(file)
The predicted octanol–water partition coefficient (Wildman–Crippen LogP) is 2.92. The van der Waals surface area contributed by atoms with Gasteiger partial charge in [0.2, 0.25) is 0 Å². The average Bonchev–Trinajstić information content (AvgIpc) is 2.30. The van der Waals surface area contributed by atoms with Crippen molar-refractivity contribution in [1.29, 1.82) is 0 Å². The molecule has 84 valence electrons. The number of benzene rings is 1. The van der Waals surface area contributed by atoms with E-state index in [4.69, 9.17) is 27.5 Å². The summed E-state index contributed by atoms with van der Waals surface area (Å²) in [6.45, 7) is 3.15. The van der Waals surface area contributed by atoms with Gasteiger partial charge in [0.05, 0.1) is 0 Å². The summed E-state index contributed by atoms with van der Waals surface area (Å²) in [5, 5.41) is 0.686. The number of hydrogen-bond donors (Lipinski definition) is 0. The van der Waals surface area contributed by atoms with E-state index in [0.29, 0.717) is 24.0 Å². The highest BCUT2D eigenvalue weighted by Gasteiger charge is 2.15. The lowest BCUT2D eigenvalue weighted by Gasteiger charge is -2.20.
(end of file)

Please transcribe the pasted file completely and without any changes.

The predicted octanol–water partition coefficient (Wildman–Crippen LogP) is 2.92. The van der Waals surface area contributed by atoms with Gasteiger partial charge in [0.2, 0.25) is 0 Å². The average Bonchev–Trinajstić information content (AvgIpc) is 2.30. The van der Waals surface area contributed by atoms with Crippen molar-refractivity contribution in [1.29, 1.82) is 0 Å². The molecule has 84 valence electrons. The number of benzene rings is 1. The van der Waals surface area contributed by atoms with E-state index in [4.69, 9.17) is 27.5 Å². The summed E-state index contributed by atoms with van der Waals surface area (Å²) in [6.45, 7) is 3.15. The van der Waals surface area contributed by atoms with Gasteiger partial charge in [0.05, 0.1) is 0 Å². The summed E-state index contributed by atoms with van der Waals surface area (Å²) in [5, 5.41) is 0.686. The number of hydrogen-bond donors (Lipinski definition) is 0. The van der Waals surface area contributed by atoms with E-state index in [0.29, 0.717) is 24.0 Å². The highest BCUT2D eigenvalue weighted by Gasteiger charge is 2.15. The lowest BCUT2D eigenvalue weighted by Gasteiger charge is -2.20.